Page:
2011 Hugo Award for Best Short Story

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This year's Hugo shortlist for the Best Short Story category is rather easy to digest - there are only four nominees (presumably there was a multiple tie for fifth place among the nominations), all of them are already available online, and one of them is very short indeed; to further simplify matters I had already read one which had been nominated for the BSFA award. Since I'm spending a few days horizontal and unable to concentrate on anything of great length, I have formulated my views as follows:

4) "Amaryllis", by Carrie Vaughn. Nice enough writing style, but the plot is simply that the bloke in charge of weighing the fishing catch is cheating, against the background of a society where fertility has been restricted; I didn't spot any connection between plot and setting (perhaps there is one and I'm not alert enough to notice it right now) and didn't think the setting, which is the more interesting bit, was sufficiently developed. Not a bad story per se but three out of four BSFA nominees (and three our of four Hugo nominees) are much better.

3) "Ponies", by Kij Johnson. A brilliant, but horrible, very short story about little girls mutilating their familiar spirits as a rite of passage. On a literary level it may well be the best of the nominees (edited to add: and won the Nebula), but I somehow wasn't in the frame of mind to appreciate tales of bits being cut off defenceless creatures.

2) "The Things", by Peter Watts. I put this top of my BSFA ballot, but forgot about it when it came to Hugo nominations. It's a re-telling of John Carpenter's film The Thing from the point of view of the Thing itself, and convincingly conveys the alien entity's disgust with humanity, and its own efforts to work out what is actually going on make an effective counterpoint to the efforts of the humans to defeat it.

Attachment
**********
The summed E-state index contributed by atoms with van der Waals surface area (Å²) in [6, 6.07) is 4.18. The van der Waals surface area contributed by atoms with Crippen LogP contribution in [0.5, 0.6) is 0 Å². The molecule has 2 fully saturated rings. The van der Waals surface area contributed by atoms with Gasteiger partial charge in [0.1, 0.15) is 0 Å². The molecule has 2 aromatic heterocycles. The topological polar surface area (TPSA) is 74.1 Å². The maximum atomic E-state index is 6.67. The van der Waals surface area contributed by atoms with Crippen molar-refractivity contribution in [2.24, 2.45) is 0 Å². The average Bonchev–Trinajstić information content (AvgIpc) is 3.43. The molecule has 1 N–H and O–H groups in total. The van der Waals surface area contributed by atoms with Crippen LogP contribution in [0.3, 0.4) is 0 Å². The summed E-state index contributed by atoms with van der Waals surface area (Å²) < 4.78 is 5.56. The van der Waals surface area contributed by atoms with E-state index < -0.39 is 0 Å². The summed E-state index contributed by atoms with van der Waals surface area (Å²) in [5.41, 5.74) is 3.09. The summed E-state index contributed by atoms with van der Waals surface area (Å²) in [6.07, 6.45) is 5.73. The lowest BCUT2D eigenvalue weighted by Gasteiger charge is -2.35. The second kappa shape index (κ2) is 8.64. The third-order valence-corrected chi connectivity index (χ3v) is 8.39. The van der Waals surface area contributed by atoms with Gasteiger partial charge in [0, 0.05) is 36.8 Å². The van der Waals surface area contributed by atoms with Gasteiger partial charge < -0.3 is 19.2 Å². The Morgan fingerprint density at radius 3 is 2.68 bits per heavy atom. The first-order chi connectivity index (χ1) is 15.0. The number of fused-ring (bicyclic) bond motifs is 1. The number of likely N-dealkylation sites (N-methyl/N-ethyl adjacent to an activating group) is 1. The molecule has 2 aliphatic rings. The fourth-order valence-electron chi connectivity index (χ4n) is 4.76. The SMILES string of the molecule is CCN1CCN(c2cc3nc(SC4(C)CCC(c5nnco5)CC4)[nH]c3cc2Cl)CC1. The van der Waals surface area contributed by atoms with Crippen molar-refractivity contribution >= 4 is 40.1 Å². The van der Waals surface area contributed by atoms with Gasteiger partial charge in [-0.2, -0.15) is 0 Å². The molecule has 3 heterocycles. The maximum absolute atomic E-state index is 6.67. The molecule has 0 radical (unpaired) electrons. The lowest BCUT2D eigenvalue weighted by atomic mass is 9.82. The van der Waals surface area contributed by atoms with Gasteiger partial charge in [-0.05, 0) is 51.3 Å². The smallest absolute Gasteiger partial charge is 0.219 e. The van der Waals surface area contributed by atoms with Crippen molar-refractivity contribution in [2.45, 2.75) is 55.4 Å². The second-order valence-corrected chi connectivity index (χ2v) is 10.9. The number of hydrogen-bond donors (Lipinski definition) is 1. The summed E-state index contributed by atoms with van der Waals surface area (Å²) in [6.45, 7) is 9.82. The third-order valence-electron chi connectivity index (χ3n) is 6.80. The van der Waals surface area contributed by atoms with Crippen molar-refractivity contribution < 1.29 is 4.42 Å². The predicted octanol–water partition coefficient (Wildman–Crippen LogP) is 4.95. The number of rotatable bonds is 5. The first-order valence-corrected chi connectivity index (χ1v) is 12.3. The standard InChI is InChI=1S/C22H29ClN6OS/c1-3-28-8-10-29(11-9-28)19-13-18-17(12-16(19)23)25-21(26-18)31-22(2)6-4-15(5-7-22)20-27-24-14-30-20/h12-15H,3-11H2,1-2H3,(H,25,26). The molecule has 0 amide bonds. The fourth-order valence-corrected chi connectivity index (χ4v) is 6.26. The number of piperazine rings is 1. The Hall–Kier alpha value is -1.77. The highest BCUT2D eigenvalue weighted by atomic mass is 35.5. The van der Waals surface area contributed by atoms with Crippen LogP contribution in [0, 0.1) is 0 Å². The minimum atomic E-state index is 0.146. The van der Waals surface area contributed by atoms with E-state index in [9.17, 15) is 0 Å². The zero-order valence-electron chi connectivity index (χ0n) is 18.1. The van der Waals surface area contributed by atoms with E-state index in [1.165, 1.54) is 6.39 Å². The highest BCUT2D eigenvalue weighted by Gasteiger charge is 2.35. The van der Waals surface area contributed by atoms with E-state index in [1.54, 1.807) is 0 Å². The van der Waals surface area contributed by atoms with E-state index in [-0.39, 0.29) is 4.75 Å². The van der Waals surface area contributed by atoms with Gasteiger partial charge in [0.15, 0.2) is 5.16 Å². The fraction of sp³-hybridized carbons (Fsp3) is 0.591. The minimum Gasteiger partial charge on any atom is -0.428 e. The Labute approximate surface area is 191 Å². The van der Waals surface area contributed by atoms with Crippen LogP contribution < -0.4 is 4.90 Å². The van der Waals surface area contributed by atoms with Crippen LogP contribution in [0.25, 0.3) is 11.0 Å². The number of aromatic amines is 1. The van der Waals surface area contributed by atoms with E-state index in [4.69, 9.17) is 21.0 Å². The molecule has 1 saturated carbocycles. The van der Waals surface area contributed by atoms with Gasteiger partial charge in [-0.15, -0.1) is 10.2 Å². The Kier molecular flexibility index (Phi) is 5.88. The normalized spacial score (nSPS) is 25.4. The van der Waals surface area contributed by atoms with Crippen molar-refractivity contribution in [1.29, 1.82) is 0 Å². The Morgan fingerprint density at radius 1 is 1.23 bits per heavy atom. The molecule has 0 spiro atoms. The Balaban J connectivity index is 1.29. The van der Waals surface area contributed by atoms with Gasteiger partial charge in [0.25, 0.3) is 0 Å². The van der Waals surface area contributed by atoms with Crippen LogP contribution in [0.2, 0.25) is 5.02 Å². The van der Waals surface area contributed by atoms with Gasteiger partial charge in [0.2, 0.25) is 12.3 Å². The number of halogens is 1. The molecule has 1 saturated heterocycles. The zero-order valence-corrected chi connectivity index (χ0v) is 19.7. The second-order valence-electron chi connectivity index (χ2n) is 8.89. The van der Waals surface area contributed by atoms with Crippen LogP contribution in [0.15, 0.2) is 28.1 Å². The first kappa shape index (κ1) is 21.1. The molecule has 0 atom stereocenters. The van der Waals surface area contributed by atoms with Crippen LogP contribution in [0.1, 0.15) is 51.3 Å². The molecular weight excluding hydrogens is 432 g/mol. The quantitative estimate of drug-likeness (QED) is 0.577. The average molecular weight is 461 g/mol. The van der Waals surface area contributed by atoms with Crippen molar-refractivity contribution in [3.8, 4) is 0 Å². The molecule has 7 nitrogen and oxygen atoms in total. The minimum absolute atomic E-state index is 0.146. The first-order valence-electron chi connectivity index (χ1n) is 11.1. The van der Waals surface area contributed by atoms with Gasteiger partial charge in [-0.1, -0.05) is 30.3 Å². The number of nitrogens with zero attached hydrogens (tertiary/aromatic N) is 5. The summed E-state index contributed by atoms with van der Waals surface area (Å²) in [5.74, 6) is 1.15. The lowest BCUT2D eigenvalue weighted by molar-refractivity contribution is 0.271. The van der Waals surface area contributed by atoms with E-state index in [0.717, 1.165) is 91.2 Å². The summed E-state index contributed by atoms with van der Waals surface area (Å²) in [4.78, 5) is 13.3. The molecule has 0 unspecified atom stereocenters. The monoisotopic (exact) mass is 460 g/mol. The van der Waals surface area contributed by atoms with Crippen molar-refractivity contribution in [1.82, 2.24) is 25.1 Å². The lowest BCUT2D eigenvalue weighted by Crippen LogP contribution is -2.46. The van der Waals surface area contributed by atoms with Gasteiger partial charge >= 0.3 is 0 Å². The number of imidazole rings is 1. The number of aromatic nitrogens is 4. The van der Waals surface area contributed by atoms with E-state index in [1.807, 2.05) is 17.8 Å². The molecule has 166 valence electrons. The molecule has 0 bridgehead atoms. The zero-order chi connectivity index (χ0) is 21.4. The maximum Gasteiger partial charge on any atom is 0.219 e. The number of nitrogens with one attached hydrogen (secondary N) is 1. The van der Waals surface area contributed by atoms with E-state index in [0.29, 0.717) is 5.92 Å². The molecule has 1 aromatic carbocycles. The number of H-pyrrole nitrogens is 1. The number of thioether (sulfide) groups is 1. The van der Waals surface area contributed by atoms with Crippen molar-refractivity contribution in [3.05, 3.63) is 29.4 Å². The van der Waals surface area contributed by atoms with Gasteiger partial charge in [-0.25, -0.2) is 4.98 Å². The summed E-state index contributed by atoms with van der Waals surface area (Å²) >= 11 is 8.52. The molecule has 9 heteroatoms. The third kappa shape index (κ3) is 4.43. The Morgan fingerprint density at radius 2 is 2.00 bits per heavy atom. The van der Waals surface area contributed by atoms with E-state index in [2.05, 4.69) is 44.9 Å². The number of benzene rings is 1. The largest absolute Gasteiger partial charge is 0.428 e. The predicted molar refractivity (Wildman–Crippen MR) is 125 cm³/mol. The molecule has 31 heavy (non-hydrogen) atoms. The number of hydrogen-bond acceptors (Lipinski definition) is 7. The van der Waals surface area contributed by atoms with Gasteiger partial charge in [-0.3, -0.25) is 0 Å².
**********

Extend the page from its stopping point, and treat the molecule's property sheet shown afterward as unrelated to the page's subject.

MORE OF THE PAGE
1) "For Want of a Nail", by Mary Robinette Kowal. A memorable story about a rogue AI which goes rogue for the best of motives, protecting its closest human friend from the ruthless euthanasia laws of his society, told from the point of view of the young relative who exposes them. I normally hate cute robots - and the fact that this one is called Cordelia did not help - but I found this a strong contrast with, say, "Amaryllis" in that plot and setting are intertwined and explored in the best sfnal tradition.

I'll be happy enough as long as "Amaryllis" doesn't win, but my vote goes to Kowal.

(Previous Hugo category write-up: Best Dramatic Presentation, Short Form.)

Hugo novelettes

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Here are my votes for the Best Novelette category, in reverse order.

6) "Eros, Philia, Agape" by Rachel Swirsky is, unfortunately, a story about a sexy anthropomorphic robot who decides to find his soul - told from the point of view of his lover, which is original, but I still hate stories about cute robots.

5) I had formatting difficulties with Peter Watts' "The Island", and while the author deservedly gets my sympathy for his recent difficulties with the US legal system, I didn't get much out of his story; at first I did not understand what was going on, and then when I worked out that it was about a mother and her estranged son trying to avoid a collision with an intelligent Dyson sphere, I found I didn't really care, and didn't understand the ending either. (I had similar problems with his Hugo-nominated novel, Blindsight; I was obviously feeling more forgiving when I read it.)

4) "One Of Our Bastards is Missing", by Paul Cornell, concerns an attempt to kidnap a British princess from her own wedding, in a world plagued by folds in space with other dimensions easily accessible. I was a bit puzzled by some of the details (what's the relevance of the interplanetary picture painted at the start? are Prussia and Sweden Catholic countries in this timeline? perhaps explained elsewhere) but quite enjoyed the pacing.

3) "Overtime", by Charles Stross, is another in his series of stories about the Laundry, the secret but very bureaucratic British government agency dealing with the occult. It is a Christmas story for everyone who is annoyed by the recurrence of cloyingly sentimental tales by Connie Willis on the Hugo ballot: Santa Claus as eldritch horror, combined with the ghost of future office politics. Quite a long set-up but a very satisfactory payoff. (One amusing misprint - a reference to the "stationary cupboard" made me wonder about the mobile ones... Also SHAPE is not in Brussels.)

2) "Sinner, Baker, Fabulist, Priest; Red Mask, Black Mask, Gentleman, Beast" by Eugie Foster - previously reviewed here. (Won the Nebula.)

1) "It Takes Two", by Nicola Griffith: it took me about halfway through this story about a Californian businesswoman who has an unexpectedly wild experience at a strip club in Atlanta to work out what the sfnal element actually was. But then I felt the story paid off immensely - a really tangled tale of what happens when you let people mess with your brain, and whether or not you can trust your own emotions. Held my attention all the way.

Previous Hugo roundups: Best Novel, Best Novella, Best Graphic Story

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